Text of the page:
Went to the Princess Of Wales down Lea Bridge Road for lunch but actually £7 for a baguette is a bit much. Advertised High Street Seniors for May 9th in Wapping (see events and High Street Seniors later in this busy week).
In the evening I went to Walthamstow Central Library and OMG what a building, Upstairs to the reference library is a treat of polished wooden staircases and banisters. The ceilings are high and elaborately decorated. Lovely. There was a free very very basic workshop about social media and small businesses. I could have come off the street and said “These are the main 5 ways of using your computer to reach out to the millions who might want some of what you’ve got.” Good old Waltham Forest must have paid a packet for a consultant to entertain us. Done and over. Free it was to the public and part of WF libraries and businesses project/enterprise. Check out The Pamper Shop on this blog site to see what the Central Library is offering next!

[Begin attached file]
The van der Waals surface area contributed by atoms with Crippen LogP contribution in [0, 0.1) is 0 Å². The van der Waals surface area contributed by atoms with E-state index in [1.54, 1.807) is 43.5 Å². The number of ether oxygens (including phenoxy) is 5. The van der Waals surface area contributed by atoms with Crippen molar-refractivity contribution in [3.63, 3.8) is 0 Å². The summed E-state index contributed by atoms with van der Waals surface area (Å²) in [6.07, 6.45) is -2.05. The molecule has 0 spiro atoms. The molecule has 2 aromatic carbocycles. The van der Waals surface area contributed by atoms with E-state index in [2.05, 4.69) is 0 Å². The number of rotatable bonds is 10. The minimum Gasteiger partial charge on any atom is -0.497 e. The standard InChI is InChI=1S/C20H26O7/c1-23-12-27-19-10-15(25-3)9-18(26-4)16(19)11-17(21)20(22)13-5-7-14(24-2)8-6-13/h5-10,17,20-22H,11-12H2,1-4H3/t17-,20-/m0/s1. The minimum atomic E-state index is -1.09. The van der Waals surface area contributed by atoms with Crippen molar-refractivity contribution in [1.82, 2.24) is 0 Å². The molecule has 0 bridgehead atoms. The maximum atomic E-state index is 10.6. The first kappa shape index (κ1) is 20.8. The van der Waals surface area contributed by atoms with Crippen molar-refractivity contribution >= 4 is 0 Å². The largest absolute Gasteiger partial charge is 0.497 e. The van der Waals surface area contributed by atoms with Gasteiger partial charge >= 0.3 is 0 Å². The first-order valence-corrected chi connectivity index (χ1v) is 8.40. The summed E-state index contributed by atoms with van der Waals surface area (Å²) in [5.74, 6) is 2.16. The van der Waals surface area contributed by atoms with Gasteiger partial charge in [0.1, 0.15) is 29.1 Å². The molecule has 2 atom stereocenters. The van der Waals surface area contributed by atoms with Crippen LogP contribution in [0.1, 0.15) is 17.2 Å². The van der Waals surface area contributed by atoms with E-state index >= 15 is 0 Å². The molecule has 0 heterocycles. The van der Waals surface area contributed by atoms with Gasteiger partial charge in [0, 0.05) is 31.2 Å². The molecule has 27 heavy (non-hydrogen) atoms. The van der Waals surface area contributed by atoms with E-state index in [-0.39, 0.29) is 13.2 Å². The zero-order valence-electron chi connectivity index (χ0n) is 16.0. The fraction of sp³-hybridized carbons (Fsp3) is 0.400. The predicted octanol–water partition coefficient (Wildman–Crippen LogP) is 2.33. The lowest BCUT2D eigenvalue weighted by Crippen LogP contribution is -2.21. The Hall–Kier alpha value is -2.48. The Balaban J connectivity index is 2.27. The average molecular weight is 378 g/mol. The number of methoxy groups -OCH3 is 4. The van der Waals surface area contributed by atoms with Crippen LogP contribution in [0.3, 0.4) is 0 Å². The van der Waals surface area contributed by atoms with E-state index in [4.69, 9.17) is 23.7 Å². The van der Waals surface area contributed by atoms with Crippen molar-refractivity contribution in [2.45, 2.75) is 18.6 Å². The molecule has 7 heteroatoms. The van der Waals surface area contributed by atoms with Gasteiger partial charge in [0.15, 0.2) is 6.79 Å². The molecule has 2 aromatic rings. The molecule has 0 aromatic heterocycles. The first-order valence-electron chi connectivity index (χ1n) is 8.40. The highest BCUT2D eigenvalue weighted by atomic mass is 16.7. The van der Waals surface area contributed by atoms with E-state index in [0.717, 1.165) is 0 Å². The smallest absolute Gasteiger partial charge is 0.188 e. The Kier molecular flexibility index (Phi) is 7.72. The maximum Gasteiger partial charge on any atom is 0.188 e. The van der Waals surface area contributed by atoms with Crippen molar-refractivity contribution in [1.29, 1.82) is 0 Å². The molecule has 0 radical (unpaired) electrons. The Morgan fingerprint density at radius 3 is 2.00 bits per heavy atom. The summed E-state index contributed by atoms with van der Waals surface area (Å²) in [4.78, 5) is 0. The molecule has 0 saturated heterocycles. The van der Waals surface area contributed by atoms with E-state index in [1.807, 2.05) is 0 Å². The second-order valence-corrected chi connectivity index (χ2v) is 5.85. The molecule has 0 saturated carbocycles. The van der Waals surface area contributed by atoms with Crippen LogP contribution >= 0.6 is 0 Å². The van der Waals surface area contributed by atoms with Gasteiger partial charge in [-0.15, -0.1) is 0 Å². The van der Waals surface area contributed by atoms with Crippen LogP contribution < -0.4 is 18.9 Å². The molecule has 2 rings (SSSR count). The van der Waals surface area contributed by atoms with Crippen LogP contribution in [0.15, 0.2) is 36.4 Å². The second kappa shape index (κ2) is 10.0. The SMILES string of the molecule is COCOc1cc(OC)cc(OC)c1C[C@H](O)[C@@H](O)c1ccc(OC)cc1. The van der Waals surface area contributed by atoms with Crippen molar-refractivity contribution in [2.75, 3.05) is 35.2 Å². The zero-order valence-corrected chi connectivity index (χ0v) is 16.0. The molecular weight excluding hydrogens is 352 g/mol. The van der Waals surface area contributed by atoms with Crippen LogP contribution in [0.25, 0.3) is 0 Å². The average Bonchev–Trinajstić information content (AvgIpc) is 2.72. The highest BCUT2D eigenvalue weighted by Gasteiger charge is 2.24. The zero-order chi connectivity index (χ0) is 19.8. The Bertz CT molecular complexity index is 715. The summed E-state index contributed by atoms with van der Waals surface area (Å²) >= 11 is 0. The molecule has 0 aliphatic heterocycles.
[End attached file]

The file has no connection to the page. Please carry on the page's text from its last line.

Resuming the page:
Met my neighbour up my street whom I’ve spoken to twice in 10 years and we had a good natter and a chuckle when she told me her new neighbours have 9 kids. One end street.
This borough eh? You wouldn’t believe that it is one of the 5 London 2012 boroughs . What actually goes on in the green place? The youngsters feel despondent too. Check out what Josh Ryan had to say on his BBC London 2012 film. if you go to the trouble of making a film about what is not occuring in LBWF then you are serious.
I look for free activities for seniors in all 5 boroughs and woeful are my findings for WF. I have to reach out of the borough and then make sure that WF seniors are actually welcome. It doesn’t impress me at all when for example Newham writes on their flyers “Newham residents only” . I have to negotiate. I know it’s all to do with funding but WF seniors become refugees travelling just over the border to get something nice. Ain’t we 5 boroughs all in this together?